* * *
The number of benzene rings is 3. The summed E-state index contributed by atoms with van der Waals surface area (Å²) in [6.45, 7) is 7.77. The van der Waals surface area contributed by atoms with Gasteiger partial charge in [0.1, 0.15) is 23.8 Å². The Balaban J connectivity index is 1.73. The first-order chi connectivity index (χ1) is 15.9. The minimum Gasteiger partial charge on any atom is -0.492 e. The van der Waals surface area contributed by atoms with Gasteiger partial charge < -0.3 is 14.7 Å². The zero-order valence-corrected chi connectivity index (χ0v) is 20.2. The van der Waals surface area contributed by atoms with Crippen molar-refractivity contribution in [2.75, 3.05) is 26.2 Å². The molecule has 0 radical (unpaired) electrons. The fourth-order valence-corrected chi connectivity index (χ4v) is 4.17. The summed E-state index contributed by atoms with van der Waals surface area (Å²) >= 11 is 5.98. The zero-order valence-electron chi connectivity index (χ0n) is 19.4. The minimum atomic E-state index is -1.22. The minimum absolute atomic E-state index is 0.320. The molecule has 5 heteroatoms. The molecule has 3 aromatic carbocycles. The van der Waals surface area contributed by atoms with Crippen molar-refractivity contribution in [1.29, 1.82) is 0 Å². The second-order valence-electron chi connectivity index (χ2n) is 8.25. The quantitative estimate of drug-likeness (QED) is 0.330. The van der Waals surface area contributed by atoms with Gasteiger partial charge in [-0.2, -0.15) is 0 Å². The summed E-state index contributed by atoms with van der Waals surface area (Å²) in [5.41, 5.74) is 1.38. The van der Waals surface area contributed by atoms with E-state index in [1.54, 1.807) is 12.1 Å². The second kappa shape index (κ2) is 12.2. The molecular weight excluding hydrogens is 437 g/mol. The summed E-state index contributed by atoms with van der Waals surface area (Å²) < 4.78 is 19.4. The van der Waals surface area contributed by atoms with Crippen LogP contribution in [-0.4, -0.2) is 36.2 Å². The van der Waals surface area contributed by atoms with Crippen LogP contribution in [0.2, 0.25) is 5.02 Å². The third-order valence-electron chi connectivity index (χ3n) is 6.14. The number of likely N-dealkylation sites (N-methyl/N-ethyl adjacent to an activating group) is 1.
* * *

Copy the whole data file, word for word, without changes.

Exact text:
The number of benzene rings is 3. The summed E-state index contributed by atoms with van der Waals surface area (Å²) in [6.45, 7) is 7.77. The van der Waals surface area contributed by atoms with Gasteiger partial charge in [0.1, 0.15) is 23.8 Å². The Balaban J connectivity index is 1.73. The first-order chi connectivity index (χ1) is 15.9. The minimum Gasteiger partial charge on any atom is -0.492 e. The van der Waals surface area contributed by atoms with Gasteiger partial charge < -0.3 is 14.7 Å². The zero-order valence-corrected chi connectivity index (χ0v) is 20.2. The van der Waals surface area contributed by atoms with Crippen molar-refractivity contribution in [2.75, 3.05) is 26.2 Å². The molecule has 0 radical (unpaired) electrons. The fourth-order valence-corrected chi connectivity index (χ4v) is 4.17. The summed E-state index contributed by atoms with van der Waals surface area (Å²) >= 11 is 5.98. The zero-order valence-electron chi connectivity index (χ0n) is 19.4. The minimum atomic E-state index is -1.22. The minimum absolute atomic E-state index is 0.320. The molecule has 5 heteroatoms. The molecule has 3 aromatic carbocycles. The van der Waals surface area contributed by atoms with Crippen molar-refractivity contribution in [1.29, 1.82) is 0 Å². The second-order valence-electron chi connectivity index (χ2n) is 8.25. The quantitative estimate of drug-likeness (QED) is 0.330. The van der Waals surface area contributed by atoms with Gasteiger partial charge in [-0.2, -0.15) is 0 Å². The summed E-state index contributed by atoms with van der Waals surface area (Å²) in [5.41, 5.74) is 1.38. The van der Waals surface area contributed by atoms with E-state index in [1.54, 1.807) is 12.1 Å². The second kappa shape index (κ2) is 12.2. The molecular weight excluding hydrogens is 437 g/mol. The summed E-state index contributed by atoms with van der Waals surface area (Å²) < 4.78 is 19.4. The van der Waals surface area contributed by atoms with Crippen LogP contribution in [-0.4, -0.2) is 36.2 Å². The van der Waals surface area contributed by atoms with Crippen LogP contribution in [0.2, 0.25) is 5.02 Å². The third-order valence-electron chi connectivity index (χ3n) is 6.14. The number of likely N-dealkylation sites (N-methyl/N-ethyl adjacent to an activating group) is 1.